Chasing Elvis ‘Dives’ into KSU

April Samuelson

Alternative band inspires, entertains

Chasing Elvis performed a music concert, sponsored by the Dive, in the Kiva at 4 p.m. yesterday. The band played cover songs such as KT Tunstall ‘s “Black Horse and a Cherry Tree” as well as some of their own pop-alternative music. KATIE ROUPE | DAILY KE

Credit: Steve Schirra

Lying to his friends about seeing Jaws when he was eight and talking to God for the first time were some of the experiences Chasing Elvis lead singer Jimmy Fauntleroy shared at a concert yesterday.

The Dive sponsored the concert at 4 p.m. in the Kiva as a kickoff for the school year.

“Having concerts is just a way to personally communicate with students through music,” Dive staff member Jerusha Karraker said.

Chasing Elvis sang original songs inspired by the experiences of Fauntleroy. He also shared his stories and experiences with the audience between songs.

“A lot of his songs come from his stories which are written about him and his encounters with God,” keyboard player Arlee Brandt said, “or sometimes little old ladies from Baltimore.”

Fauntleroy’s openness gave the show meaning for audience member and Kent State 2001 grad Michelle Athene Moore.

“I’m really just a lover of music, but I enjoyed it,” Moore said. “I like how some of it was inspirational, and I liked some of the messages. My favorite part was that the singer shared his stories and told about himself. I love learning about people. I like it when the artists can share about themselves.”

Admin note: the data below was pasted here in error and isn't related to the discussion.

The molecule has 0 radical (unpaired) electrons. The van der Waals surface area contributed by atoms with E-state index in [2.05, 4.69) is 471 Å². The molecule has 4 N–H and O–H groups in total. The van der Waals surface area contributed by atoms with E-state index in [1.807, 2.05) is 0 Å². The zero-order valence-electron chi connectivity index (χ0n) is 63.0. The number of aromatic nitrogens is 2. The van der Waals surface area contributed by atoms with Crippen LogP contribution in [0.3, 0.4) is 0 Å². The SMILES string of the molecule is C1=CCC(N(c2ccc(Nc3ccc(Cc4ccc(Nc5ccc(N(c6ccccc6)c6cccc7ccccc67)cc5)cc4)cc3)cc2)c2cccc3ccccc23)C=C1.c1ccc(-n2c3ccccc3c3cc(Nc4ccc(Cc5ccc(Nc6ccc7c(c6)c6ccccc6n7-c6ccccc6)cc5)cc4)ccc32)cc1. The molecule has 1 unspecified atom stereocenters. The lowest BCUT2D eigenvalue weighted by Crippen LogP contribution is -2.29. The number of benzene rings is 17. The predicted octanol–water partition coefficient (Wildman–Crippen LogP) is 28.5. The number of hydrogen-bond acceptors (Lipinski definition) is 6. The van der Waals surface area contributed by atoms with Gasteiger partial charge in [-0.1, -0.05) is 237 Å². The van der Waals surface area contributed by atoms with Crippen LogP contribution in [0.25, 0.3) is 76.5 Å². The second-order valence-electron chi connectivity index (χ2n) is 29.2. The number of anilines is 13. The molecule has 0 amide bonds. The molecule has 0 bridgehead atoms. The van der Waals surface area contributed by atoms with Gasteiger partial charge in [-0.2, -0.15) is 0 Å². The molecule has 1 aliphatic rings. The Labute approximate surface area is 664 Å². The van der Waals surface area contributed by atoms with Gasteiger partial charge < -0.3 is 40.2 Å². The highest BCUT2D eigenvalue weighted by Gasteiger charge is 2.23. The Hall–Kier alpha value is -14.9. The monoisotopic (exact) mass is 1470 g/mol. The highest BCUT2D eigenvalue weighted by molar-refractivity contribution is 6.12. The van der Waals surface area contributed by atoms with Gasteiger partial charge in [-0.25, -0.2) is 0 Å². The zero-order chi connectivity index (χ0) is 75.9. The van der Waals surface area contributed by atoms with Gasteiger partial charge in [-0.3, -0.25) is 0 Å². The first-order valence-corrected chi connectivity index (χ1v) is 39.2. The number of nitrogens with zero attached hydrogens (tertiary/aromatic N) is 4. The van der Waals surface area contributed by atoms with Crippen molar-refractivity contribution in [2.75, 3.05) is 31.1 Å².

The Dive chose the band because it came out of one of the Campus Crusade for Christ ministries, which also sponsors the Dive, said Eric Rovtar, Dive publicity director and senior computer science major. Keynote, the Chasing Elvis’s label, puts college musicians together to form bands, he said.

In addition to its own songs, the band covered songs by artists Jack Johnson, New Bohemians and KT Tunstall.

“I thought it was cool. I liked the type of music it was, and I liked that they mixed songs they wrote with songs from famous people,” senior art education major Holly Vandersommers said.

The Dive is a very easy way to explore Christianity in a laid-back way, Rovtar said. It’s a great community, a way to make friends and answer a lot of questions about Christianity.

“It’s just free music,” Rovtar said about the concert. “Just a way for us to help freshmen and new students see the Dive and meet people this school year.”

Contact religion reporter April Samuelson at [email protected].